A methodical understanding of high-tech instrumentation, specimen and tissue analysis and your acumen in interpretation of results are some of the core professional responsibilities that you would associate with, as a trained medical laboratory technologist.
Though you will work independently, most of the time you would be an important part of a healthcare team. The MLT diploma programme enables you to work in hospitals; public and private clinical laboratories, ambulatory healthcare services – blood and organ banks, out-patient care centres and laboratory instrument sales and service firms. A further specialisation could open opportunities for you to work in research, forensic, pharmaceutical and industrial laboratories. Whilst selecting the institution to pursue a course in MLT, look for a place where the instructors are certified medical lab technologists themselves. Secondly, see if the institute does offer compulsory clinical placements for practicum to all students. Rakesh Kumar a student of the DMLT in Kerala, says, “The theoretical concepts during the course work appear unclear but get crystal clear once they are explained during experiments.” Job functions: One conducts a variety of specialised tests using specialised tools and techniques primarily to help physicians and medical doctors diagnose, treat, and prevent diseases. The work also includes preparing specimens for analysis; testing blood, body fluids etc and to interpret the results. Entry level salaries & placement: In this sector, the salaries vary a lot and depend on the hands-on experience of the candidates. Perhaps this is why doing an intense internship in a good institute matters. During internship one may get anywhere between Rs 4,000–Rs 7,000. After the training period, one may get a salary in the range between Rs. 6,000 and Rs. 15,000. Both government and private institutes offer diploma in MLT and apart from the government hospitals, nursing homes and health centres, there are private organisations that recruit directly from these institutes.
For instance, the Asian Institute of Health Sciences, Thane has placed its students in Sarla Blood Bank, Bhakti Vedanta, Sanjeevani Blood Bank to name a few. Similarly the students at the Institute of Paramedical, Management & Technologies, New Delhi, have been recruited by hospitals like Hindu Rao, Apollo, BL Kapur and Rajiv Gandhi Cancer Institute & Research Centre as also companies such as Ranbaxy. What next: Experience makes you learn a lot and one may continue to gain expertise in the same domain keeping in pace with the latest technological innovations and novel techniques. One gets an edge, if the candidate specialises in microbiology, hematology, biochemistry and histopathology. According to Fehmida Shah, Principal, Government Polytechnic for Women, Bemina at Srinagar, “After completion of diploma, one can also go for some short-term courses like histopathology or Microbiology or still better, can upgrade to specialissations in a single stream like clinical biochemistry, microbiology, biotechnology, immunohematology (blood banking), cytotechnology, nuclear medicine, clinical pathology etc.” As a diploma holder, often people scale up their experience by pursuing BSc in Medical Lab Technology. There are other diploma holders who pursue a management programme in Healthcare Sciences. Later in their career, one can be in-charge of a laboratory or a manager in a Blood Bank or in a related functional discipline in hospitals. By Nimesh Chandra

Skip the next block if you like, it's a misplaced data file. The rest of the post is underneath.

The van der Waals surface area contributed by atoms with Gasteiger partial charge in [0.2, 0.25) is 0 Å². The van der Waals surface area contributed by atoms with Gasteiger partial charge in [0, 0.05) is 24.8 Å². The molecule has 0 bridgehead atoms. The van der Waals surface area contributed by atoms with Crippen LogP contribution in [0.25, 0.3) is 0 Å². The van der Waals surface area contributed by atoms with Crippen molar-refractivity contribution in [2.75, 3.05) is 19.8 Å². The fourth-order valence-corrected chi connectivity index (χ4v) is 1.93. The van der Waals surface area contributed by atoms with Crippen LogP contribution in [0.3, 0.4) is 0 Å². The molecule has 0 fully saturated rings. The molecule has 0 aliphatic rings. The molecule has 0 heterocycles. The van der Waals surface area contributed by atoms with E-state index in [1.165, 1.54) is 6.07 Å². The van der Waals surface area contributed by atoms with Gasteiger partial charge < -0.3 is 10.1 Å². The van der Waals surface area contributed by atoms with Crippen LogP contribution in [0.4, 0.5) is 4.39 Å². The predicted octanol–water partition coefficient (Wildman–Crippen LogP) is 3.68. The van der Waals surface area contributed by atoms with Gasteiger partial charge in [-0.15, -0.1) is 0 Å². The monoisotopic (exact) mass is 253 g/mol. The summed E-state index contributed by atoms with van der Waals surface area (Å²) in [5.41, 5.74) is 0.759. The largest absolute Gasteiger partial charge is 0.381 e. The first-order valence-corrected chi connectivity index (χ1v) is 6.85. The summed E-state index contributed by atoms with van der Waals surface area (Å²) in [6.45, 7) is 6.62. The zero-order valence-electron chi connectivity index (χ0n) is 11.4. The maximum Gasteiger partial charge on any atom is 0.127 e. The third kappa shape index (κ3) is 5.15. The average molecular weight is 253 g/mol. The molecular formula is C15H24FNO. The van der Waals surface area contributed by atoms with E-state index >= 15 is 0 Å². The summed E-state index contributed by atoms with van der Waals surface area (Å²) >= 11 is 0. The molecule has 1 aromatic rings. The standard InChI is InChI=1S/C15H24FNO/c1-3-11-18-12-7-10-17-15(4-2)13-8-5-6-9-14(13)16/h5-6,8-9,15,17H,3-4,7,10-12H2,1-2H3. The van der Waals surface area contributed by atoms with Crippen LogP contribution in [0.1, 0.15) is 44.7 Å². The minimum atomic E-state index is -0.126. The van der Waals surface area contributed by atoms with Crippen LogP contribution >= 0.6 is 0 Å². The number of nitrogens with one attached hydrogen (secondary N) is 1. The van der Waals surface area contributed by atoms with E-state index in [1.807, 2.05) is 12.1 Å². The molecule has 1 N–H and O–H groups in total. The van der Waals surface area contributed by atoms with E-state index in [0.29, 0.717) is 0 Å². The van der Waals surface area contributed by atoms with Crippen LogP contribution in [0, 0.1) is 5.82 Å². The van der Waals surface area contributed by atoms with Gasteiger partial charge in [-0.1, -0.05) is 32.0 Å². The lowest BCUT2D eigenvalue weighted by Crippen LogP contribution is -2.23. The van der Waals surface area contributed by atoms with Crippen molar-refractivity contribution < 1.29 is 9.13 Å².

Conducting experiments give a sense of joy to Shalini, when she recollects the hours spent in her school’s science laboratory. Her interest prompted her to move closer to life sciences and brush up on analytical skills by pursuing Medical Laboratory Technology. According to Shalini, “Lab technicians can be rightly called ‘detectors’ who diagnose a disease. For instance, we identify cancer cells, heart disease, diabetes and many other health conditions. Finally, we generate data and send it to doctors to review it.” This involves examining and analysing complex, biological, hematological, microscopic and bacteriological tests. About the course: At the institute, during theory classes at times concepts would appear ambiguous to Shalini. But these concepts became clear when explained during experiments. Labs give scope to make mistakes and you learn from them. “Along with the practicals and classroom sessions in Life science, we also studied Statistics, Mathematics and Chemistry. In addition, the 3-months internship programme at K G Hospital gave me a good insight of the profession” she said. Getting a job: She herself applied at Apollo hospital and was selected on the basis of a written test (technical) followed by an interview. She says “typically, a diploma holder can earn anywhere between Rs. 6,000 to Rs. 14,000. Pay scale may rise depending on your academic record and experience in the field”. On the job: “Much of the time is spent standing in the laboratory or taking rounds of the hospital. The nature of work involves two functions. First, permanent foothold in the laboratory where samples are received and put into testing. Second, rotating shifts in a day demands collection of blood samples of the patients from the specific wards (OPD, IPD etc). This method is called Plebotomy. To do this, I try to create an atmosphere of trust and confidence with patients while drawing blood specimens in a skillful, safe and reliable manner,” says shalini.
By Shiphony Pavithran
Your brochure has been successfully mailed to your registered email id .
The Question containing Inaapropriate or Abusive Words
Question lacks the basic details making it difficult to answer
Topic Tagged to the Question are not relevant to Question
Question drives traffic to external sites for promotional or commercial purposes
The Question is not relevant to User
Regular exam updates, QnA, Predictors, College Applications & E-books now on your Mobile